Because of this, when I see replies like
Honestly man, this is not cool. It’s been kind of depressing to see you bash anything that starts with an A. I’m not the one to tell others about low effort posting but this is just tired.— Dan Abramov (@dan_abramov) July 18, 2020
I say let the kids play Dan, let’s make fun of Angular and React and anything else. Let’s show that as developers, we don’t to create an identity based around tools. Technologies come and go and we don’t need to form emotional attachments to them, a joke or criticism aimed towards the tool of your choice isn’t an insult towards who you are. You can be a proud Vue developer or a carrot farmer, it just doesn’t matter because at the end of the day, you’re a developer like me. Sure it feels good to view yourself as a member of a community of developers who use the same tools as you, but you can do that without feeling like you have to pledge an allegiance to it.
I believe that becoming more comfortable with jokes thrown around at different technologies will prevent new, impressionable developers from blindly taking sides with the ones they personally enjoy using if they see that devs make fun of the idea of a single, superior tool.
I will admit, however, that the one problem with running amok with jokes is that when making them, the fact that they’re jokes has to be communicated clearly. It’s possible that jokes like these might still devolve into circlejerks where people repeat the same old incorrect things that are no longer meant to be funny and end up having the opposite intended effect.
A rare image of a highly sophisticated discussion about languages in an online programming community.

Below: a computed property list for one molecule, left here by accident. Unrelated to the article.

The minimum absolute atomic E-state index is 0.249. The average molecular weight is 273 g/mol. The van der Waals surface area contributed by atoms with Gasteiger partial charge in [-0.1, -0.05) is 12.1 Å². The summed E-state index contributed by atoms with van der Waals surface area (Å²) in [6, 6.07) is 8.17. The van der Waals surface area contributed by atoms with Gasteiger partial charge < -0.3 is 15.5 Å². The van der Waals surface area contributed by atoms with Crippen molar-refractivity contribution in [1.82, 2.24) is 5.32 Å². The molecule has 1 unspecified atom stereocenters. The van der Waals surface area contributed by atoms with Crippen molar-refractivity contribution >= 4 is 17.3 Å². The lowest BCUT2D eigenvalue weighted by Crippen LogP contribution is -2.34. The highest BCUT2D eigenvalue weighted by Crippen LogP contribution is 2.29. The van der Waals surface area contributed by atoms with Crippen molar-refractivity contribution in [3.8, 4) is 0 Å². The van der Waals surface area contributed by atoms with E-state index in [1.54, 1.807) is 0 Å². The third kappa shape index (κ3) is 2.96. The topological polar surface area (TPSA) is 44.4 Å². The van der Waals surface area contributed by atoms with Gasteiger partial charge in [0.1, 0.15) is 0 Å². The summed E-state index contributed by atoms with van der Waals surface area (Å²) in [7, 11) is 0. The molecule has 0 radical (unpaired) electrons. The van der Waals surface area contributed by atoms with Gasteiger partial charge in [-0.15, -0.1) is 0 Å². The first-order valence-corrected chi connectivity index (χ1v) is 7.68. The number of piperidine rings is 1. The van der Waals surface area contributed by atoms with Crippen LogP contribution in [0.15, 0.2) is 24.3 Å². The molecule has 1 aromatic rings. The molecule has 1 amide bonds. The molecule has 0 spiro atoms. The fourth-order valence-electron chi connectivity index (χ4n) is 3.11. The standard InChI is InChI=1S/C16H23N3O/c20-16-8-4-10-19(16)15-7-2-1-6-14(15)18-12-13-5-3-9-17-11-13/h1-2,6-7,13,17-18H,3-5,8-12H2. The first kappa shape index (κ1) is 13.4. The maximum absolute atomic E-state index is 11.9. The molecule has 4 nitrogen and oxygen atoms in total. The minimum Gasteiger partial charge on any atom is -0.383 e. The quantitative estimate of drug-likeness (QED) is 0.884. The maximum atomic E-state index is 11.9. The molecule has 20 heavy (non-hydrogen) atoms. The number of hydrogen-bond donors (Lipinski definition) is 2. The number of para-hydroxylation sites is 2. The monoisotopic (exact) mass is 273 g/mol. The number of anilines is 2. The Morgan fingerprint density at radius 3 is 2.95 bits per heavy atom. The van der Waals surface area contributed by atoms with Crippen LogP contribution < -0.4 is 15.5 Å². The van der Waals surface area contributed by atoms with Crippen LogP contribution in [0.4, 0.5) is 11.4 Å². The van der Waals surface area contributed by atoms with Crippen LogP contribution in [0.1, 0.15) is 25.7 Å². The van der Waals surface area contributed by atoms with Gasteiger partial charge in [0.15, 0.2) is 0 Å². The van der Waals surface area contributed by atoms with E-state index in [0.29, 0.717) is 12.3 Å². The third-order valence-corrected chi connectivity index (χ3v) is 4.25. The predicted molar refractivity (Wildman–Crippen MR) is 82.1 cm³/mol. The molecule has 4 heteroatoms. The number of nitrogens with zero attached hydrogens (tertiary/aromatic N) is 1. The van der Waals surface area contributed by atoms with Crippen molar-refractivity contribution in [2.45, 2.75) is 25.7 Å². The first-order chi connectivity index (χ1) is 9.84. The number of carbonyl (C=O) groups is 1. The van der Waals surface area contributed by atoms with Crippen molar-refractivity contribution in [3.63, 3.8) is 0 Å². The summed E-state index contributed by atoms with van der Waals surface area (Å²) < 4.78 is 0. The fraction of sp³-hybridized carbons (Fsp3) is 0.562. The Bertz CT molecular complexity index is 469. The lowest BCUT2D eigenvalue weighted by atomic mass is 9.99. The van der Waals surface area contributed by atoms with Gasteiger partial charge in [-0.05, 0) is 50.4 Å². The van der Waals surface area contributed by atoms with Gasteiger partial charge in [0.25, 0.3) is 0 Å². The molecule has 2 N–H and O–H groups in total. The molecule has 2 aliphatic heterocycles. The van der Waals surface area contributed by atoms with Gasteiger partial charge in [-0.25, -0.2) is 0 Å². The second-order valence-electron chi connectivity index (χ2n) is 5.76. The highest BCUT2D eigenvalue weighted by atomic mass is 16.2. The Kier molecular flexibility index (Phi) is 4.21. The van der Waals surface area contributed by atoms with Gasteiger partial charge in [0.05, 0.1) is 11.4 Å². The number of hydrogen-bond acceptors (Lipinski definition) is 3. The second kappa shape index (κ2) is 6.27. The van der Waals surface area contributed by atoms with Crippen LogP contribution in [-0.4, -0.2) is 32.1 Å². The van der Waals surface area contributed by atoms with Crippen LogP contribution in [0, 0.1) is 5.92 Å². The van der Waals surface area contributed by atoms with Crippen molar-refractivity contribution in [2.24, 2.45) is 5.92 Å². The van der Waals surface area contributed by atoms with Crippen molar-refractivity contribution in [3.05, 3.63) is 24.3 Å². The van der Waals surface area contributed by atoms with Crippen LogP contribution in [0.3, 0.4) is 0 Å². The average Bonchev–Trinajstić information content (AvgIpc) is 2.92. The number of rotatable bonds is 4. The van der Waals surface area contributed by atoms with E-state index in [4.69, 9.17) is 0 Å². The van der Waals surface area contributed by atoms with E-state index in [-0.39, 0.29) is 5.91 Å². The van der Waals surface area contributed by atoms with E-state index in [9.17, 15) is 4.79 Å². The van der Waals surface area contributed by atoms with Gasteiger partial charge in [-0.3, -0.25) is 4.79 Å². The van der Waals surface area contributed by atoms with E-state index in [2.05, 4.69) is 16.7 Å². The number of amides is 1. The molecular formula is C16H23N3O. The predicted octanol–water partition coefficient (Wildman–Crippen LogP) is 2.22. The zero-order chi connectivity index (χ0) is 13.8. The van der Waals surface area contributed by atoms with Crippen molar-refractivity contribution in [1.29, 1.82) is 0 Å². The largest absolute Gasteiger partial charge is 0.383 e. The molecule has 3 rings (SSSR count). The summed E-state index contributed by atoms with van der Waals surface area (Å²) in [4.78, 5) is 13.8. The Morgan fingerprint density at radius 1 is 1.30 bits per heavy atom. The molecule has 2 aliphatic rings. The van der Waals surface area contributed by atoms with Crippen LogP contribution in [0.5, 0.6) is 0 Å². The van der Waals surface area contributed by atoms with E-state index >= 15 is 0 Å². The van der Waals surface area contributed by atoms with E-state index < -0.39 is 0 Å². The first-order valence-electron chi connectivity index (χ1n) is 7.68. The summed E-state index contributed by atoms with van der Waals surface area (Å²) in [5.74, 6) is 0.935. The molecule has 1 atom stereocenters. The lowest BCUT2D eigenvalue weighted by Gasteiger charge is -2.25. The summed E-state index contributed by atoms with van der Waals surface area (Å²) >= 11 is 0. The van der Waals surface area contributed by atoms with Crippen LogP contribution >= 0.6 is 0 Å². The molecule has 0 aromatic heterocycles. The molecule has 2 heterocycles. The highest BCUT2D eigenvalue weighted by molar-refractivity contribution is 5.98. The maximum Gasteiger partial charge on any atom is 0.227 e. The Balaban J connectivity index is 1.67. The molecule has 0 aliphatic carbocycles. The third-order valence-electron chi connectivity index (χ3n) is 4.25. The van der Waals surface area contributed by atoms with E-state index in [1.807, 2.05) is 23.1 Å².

I definitely don’t want to encourage this, but I think that if people see that other programmers don’t take themselves and their tools too seriously, this will not happen.
I’m serious. I’ve seen a variation of tweets that are all like “angular bad” over the last few days and I think this lazy attempt at humor makes our community look like jerks and creates artificial division.— Dan Abramov (@dan_abramov) July 18, 2020
I can understand where Dan is coming from with this. Like I said before, jokes can get out of hand and turn into something harmful and it’s definitely a good idea to consider that. I just don’t know if artificial division is a valid concern, it’s not like joking about programming tools is the same as joking about one’s gender or race. It’s not what makes you you and there’s definitely merit in separating your feelings from your tools.
Coming back to the idea of conflating bad jokes with harmful ones. I think, yes, Ben’s Angular jokes probably got a little bit too out of hand and it ended up being more annoying than funny for some (though I personally still enjoy them sorry not sorry). Dan’s comment of
low effort posting is definitely valid criticism. I just don’t think it was necessarily harmful towards any particular group that needs protection.
So keep poking fun at different technologies and being funny. When you’re at the receiving end of these, you need to remember that at the end of the day you are who you are and not what you use. Consider everything with a critical mindset and don’t take yourself too seriously.